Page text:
Ervin: In what we do it’s very personal. … We remount and re-purpose heirlooms for people. We recently did five or six items for a client. An individual had passed away and we took her diamonds and made several pieces. We make memories from memories. We get to work with several generations. This particular family is a fourth-generation customer of ours. The brooch was purchased in Memphis, Tennessee by a woman who was mad at her husband. She bought the biggest and ugliest thing the jewelry store had. She wore it almost as a way to rub it in towards her husband. I have no idea what happened, but this is the story we know. We broke the brooch apart and removed all the diamonds to make necklaces for all the women in the family. They all call it the “nonny necklace”. Another story that sticks out is about a dentist who passed away. He had some left-over dental gold and some gold fillings. We were able to make several pieces for the children and grandchildren to cherish.

Q: Why do you do what you do?

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Ervin: It’s about beautiful things. It’s what we make for people. We feel really honored to get to work with families and learn their stories. Everything we do has a personal story for someone we serve.

Q: How have you seen family-owned businesses change over time?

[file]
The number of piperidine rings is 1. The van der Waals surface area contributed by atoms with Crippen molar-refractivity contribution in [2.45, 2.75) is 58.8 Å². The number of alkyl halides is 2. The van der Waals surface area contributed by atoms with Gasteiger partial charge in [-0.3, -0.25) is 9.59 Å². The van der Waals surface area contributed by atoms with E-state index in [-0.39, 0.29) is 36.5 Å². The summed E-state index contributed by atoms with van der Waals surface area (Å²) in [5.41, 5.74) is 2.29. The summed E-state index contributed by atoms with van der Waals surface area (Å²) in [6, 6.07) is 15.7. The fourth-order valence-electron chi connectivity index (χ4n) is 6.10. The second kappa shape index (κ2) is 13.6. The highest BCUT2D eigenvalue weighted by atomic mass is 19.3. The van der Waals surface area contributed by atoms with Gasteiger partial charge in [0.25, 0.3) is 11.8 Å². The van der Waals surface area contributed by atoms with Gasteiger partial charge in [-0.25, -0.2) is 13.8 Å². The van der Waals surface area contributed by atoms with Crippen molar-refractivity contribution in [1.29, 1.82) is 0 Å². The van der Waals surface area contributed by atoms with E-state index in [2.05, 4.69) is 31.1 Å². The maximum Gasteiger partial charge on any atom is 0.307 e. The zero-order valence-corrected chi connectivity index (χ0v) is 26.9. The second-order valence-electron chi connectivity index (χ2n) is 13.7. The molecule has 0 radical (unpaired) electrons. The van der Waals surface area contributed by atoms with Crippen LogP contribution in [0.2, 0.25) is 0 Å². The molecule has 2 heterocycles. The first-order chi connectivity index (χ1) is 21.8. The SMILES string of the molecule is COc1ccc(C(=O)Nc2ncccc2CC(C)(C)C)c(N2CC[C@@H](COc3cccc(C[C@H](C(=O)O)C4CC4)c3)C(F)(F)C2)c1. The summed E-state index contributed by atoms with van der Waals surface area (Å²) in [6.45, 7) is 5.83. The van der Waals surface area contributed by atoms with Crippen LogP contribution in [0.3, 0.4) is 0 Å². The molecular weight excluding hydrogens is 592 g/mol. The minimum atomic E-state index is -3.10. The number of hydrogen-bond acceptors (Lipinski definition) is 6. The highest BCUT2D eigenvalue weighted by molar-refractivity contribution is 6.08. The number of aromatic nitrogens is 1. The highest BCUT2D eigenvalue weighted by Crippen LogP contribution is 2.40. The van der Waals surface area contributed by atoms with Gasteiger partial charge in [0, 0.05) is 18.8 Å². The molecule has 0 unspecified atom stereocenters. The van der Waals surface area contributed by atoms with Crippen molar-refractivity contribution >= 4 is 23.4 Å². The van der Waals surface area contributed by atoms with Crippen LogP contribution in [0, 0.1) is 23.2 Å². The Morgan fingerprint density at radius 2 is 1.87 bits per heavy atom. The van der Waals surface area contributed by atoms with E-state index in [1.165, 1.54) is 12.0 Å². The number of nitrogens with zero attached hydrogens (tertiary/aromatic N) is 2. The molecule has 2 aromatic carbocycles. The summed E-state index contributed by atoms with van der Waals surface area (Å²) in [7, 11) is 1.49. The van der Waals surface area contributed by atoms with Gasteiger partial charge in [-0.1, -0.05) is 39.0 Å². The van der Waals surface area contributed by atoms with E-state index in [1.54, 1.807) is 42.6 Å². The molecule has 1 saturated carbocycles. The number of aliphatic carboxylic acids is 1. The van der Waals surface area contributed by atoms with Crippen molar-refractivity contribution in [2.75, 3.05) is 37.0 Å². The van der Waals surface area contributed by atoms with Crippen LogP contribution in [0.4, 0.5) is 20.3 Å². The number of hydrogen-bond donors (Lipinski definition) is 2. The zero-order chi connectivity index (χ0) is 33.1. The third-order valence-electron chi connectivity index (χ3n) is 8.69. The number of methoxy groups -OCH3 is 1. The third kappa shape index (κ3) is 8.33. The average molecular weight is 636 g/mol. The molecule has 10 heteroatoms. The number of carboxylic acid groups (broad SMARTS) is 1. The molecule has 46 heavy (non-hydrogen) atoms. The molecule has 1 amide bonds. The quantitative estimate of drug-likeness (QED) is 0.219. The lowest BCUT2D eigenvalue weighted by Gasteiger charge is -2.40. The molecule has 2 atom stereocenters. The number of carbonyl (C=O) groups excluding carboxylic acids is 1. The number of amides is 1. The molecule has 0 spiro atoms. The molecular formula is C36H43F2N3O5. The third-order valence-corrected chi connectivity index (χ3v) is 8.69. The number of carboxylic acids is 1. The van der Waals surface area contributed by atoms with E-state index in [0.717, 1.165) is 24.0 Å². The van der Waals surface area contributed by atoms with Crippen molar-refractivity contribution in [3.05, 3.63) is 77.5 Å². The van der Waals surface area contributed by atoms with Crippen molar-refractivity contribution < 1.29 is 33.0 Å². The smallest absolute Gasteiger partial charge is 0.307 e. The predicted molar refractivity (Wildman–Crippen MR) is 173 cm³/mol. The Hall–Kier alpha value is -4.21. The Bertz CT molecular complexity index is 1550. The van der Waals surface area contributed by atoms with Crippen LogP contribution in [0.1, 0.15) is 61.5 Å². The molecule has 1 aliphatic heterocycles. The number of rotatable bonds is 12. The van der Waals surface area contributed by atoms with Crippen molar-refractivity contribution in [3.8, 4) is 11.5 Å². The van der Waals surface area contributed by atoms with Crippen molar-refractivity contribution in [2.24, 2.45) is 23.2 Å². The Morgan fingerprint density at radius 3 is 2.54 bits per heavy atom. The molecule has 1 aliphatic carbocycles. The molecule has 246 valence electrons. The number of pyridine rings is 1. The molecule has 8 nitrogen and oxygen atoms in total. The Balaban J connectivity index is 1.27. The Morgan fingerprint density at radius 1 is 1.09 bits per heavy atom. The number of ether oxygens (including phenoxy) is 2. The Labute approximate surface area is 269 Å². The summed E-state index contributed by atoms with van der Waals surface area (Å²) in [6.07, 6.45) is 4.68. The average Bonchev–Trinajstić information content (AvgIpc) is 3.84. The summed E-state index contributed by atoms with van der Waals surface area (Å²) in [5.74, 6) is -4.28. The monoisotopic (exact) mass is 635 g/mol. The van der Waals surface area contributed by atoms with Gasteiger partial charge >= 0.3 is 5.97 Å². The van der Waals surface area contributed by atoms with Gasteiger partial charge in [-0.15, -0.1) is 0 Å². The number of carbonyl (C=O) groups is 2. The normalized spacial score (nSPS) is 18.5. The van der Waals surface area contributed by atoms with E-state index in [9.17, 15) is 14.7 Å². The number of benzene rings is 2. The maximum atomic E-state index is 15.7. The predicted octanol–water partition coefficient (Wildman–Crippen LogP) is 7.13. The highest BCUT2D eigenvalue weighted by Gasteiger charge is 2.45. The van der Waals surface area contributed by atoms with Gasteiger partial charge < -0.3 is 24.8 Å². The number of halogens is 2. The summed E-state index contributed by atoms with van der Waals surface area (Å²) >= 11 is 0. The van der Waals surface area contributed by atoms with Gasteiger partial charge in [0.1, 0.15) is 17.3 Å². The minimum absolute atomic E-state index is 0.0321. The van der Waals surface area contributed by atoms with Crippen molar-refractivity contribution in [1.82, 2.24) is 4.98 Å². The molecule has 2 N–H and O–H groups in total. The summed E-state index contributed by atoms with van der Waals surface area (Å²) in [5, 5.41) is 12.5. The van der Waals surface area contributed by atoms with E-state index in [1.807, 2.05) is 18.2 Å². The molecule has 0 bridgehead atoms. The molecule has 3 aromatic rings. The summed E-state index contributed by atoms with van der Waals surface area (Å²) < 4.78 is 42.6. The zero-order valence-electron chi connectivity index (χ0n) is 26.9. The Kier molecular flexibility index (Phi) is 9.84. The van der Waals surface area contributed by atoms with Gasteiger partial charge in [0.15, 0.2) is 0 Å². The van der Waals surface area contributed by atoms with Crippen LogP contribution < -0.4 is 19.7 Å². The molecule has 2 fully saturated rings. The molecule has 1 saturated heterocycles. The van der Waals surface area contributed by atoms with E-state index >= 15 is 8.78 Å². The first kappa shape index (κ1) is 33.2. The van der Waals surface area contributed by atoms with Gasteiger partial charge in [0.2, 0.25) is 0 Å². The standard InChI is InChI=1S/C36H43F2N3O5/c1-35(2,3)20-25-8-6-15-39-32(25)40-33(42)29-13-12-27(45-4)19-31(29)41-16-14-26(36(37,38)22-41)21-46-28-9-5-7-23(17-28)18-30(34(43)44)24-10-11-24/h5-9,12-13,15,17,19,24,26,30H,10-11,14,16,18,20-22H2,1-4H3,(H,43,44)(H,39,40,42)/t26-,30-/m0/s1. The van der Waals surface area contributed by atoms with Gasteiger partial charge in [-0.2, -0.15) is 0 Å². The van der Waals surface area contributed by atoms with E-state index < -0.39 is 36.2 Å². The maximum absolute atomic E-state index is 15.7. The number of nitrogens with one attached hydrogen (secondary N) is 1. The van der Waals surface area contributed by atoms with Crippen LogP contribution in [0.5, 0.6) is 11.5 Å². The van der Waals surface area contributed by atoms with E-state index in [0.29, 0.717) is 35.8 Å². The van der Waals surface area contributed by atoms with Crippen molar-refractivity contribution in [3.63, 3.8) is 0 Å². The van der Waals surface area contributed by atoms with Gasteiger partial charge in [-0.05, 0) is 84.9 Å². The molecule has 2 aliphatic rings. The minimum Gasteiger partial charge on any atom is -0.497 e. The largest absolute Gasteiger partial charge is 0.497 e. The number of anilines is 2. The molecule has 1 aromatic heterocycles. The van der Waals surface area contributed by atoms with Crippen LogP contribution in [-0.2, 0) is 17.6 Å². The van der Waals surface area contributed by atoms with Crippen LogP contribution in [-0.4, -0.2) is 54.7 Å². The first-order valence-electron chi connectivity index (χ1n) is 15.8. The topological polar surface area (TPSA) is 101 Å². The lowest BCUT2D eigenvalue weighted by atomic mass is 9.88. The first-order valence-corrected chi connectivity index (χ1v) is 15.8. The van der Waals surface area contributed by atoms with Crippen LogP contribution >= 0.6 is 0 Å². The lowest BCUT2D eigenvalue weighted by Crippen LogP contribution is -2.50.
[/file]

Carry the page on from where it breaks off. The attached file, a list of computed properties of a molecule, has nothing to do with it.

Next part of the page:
Ervin: When we first started in business, we didn’t even have computers. The fax machine was a new big thing. We’ve seen technology in the last 30 years go crazy. Now we use a system called podium. It’s specific to our industry. This helped a lot when COVID hit. We had to make sales without ever seeing someone. That was rare. The pandemic changed a lot. My daughter, Kendra, did a good job of making it work. Curbside deliveries and so forth.

Q: What is something unique about what your business does for people?

Ervin: I think something we do that is unique is we began traveling to Antwerp Belgium in 1995 to purchase diamonds for inventory and for our customers. Our clients look forward to us making the trip to hand select their stones . We also have had the privilege of diamond buying in South Africa over the years. In South Africa my husband Loyd and I were able to tour the famous Kimberly Mine also known as the “Big Hole.” It was fascinating. Our clients look forward to us making this trip. We are able to sell in advance based upon what they want us to buy. On the basis of customer service, I think we care deeply about our customers. We try to get to know them. We try to learn about their husband, their dog, who they are. We have been fortunate to do work for people all over the country. A few states include Idaho, Oklahoma and Texas. We have done work for NFL and MLB players. When Gone Girl was being filmed, we did a special Rolex watch for Ben Affleck and sized all of the rings used in the movie. We were their jewelers.

Q: If you could give advice to someone thinking about starting their own business what would it be?

Ervin: There are a lot of ups and downs in business. A lot you cannot control. It takes hard work and dedication. It’s important to build good relationships with not just your clients but also your suppliers. Be connected within your industry. Be a part of the tradeshows, go to conferences, join boards. Being connected helps run your business more smoothly. Be on the top end of your industry. Know your game.

DR. BILL SHIPLEY

Dr. Bill Shipley

dentist and owner

Cure Dental

Q: Why do you do what you do?